Designing bridesmaid dresses

Since the bridesmaid dresses were an 18 month project, I’ve broken this into smaller posts. This is the second, here’s the first (summary) post!

Choosing the Dress Design
I modified the typical choose a bridesmaid dress routine—bride chooses a bunch of dresses she likes, bridesmaids tell her which they like/dislike, new ones enter the field, bridesmaids try them on and email each other pictures, etc. I decided to use pinterest for this part of the procedure. I created a shared pinterest board between all my bridesmaids and asked them to pin their favorite dresses with minimal guidance from me. They knew I was looking for short/knee length and not strapless. I did have two other features in mind, but I didn’t want to sway them before I got a sense of their tastes. We commented on them, etc., until I felt ready to design a dress. I feel like this was a really good way to choose a dress, and even if you’re not designing your own, it would be a good way to make sure you don’t choose something anyone hates/that you do choose something your girls will like.

How to choose a bridesmaid dress | Bobbins of Basil
How to choose a bridesmaid dress

From there, I drew out a bunch of options and had the girls vote. I combined their tastes with the two features I already had in mind: a full circle skirt and looped straps in the back. I gave them each design along with pictures of the dresses they pinned that inspired it and listed the pros/cons for making and wearing that style. And finally, I ended up combining two of my designs to create the final. Other general features include a slightly gathered neckline and a slightly dropped waist (1″ below the waist). I can’t find my final drawing right now, but I’ll add it later if I come across it.

Designing bridesmaid dresses | Bobbins of Basil
Bridesmaid dress options for my girls

Choosing the fabric
Choosing the fabric was WAY more difficult than I expected. It was really hard to find a good fabric that came in all the colors I wanted. So many fabric sets either didn’t have an orange or didn’t have a green. I also didn’t want to look like a kindergarten classroom–I was going for more of a jewel toned rainbow. I chose a peau de soie/lamour satin from Syfabrics.com after checking out swatches from a few places. In a perfect world, I would have chosen something a little more flowy, but this turned out nice enough. I also ended up going with a pink instead of red in the ROYGBV (I skipped the indigo).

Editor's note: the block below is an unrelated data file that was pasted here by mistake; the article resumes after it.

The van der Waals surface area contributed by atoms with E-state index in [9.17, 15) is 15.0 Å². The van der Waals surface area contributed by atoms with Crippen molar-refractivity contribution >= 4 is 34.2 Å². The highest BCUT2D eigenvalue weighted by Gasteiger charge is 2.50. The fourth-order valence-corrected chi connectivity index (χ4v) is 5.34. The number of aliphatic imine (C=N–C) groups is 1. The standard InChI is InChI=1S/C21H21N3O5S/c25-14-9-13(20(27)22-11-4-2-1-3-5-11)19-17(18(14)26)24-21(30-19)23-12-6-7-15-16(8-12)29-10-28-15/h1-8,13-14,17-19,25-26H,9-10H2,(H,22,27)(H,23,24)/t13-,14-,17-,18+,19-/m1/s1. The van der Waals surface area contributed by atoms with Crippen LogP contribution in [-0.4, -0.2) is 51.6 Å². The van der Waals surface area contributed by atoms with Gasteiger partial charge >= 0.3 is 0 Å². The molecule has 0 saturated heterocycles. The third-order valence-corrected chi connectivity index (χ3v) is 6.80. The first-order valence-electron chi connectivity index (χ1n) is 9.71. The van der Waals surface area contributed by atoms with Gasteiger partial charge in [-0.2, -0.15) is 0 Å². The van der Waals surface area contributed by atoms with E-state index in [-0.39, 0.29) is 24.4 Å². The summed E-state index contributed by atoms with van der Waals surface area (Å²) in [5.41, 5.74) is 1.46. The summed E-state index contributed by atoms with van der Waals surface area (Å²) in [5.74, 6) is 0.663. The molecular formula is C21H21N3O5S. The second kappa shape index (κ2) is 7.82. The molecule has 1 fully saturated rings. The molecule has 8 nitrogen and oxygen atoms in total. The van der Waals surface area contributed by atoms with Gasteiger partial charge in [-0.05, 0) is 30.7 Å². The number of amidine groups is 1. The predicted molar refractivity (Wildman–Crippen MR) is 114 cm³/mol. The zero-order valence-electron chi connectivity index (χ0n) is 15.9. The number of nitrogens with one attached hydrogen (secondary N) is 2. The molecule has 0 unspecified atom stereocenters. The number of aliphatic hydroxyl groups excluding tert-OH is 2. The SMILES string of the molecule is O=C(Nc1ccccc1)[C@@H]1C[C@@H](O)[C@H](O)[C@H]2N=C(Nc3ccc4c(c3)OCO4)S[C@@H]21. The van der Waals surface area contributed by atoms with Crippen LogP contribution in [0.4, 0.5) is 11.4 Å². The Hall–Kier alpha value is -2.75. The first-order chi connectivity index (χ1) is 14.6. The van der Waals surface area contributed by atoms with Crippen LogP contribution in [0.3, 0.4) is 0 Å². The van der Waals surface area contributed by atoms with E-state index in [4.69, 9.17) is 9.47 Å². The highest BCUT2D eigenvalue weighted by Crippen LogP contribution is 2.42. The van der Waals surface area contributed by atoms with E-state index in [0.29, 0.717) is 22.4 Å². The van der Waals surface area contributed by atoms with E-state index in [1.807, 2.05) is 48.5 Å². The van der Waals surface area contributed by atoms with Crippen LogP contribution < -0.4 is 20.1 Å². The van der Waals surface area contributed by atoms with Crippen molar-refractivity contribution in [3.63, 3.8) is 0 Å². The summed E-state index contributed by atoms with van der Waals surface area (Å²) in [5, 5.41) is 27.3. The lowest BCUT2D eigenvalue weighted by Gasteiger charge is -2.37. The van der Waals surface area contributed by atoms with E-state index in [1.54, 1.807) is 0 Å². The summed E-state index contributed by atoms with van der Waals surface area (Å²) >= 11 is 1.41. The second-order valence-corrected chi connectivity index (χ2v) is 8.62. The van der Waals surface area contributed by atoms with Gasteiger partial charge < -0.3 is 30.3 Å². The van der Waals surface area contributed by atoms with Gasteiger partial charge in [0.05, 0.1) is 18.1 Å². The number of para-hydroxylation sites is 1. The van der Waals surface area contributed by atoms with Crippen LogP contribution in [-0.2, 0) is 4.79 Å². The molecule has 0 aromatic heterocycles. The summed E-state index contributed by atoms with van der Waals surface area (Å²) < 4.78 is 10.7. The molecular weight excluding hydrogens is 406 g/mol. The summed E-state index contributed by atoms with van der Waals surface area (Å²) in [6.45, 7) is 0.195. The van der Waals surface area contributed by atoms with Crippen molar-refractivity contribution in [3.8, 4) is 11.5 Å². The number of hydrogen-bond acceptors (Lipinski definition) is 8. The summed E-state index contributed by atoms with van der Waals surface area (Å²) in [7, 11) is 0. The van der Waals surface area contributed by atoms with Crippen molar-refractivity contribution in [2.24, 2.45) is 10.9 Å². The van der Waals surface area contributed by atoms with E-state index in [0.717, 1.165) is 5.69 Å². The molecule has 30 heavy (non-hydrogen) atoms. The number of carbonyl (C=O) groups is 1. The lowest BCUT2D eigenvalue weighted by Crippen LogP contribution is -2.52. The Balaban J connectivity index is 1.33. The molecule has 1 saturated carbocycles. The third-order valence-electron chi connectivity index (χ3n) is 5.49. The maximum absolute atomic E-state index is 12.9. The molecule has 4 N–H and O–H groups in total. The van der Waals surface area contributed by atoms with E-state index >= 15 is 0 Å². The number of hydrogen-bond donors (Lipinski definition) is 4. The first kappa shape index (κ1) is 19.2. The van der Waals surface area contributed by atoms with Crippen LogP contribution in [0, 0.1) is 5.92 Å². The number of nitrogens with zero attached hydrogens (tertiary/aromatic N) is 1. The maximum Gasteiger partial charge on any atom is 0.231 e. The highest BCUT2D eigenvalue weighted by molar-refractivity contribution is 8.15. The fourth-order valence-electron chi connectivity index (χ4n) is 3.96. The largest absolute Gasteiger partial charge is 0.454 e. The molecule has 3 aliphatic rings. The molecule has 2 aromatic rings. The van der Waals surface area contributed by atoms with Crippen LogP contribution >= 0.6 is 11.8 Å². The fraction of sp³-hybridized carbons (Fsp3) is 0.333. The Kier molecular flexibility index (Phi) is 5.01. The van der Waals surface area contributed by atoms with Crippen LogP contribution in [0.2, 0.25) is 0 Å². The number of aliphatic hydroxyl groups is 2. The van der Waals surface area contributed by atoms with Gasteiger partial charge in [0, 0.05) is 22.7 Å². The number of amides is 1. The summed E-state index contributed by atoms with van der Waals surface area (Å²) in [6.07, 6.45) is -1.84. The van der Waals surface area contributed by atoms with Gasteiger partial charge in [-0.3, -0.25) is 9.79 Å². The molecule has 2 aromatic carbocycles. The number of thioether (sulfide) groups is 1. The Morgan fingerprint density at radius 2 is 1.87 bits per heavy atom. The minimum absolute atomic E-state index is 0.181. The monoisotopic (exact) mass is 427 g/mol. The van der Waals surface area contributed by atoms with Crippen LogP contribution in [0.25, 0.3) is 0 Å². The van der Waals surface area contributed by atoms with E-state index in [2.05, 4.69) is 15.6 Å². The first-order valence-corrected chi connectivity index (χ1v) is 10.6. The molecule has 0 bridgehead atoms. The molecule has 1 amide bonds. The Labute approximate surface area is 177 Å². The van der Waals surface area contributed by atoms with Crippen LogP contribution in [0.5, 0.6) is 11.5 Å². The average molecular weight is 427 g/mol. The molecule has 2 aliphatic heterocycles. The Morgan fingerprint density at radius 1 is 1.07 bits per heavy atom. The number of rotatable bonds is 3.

Fabric swatches for bridesmaid dresses | Bobbins of Basil
Fabric swatches-I also considered a red, lime green, and royal blue

Who got which color? Well, some choices were easy: I told my sister, the maid of honor, that she could be either end of the rainbow, and she chose purple. The others kinda fell into place based on preference/what looks good on which girls, etc.

Designing the Dresses
I ended up designing these from scratch. I first based the design on a basic pattern I had made for myself before. I made a muslin for myself, and I collected measurements from my bridesmaids (in all but one case I actually measured them). I more or less wrote out an algorithm to design the dresses and tested it on myself. Then I made a muslin for each girl and fitted it. This was difficult because I only see most of them 1-2 times a year! In all but one case (the girl who measured herself), alterations were fairly minor at this point, so I moved on to the actual dresses.

Fitting a muslin for bridesmaid dresses | Bobbins of Basil
Fitting the muslin
Honestly, getting through the muslin step was the hardest part. Next came the assembly of the dresses!

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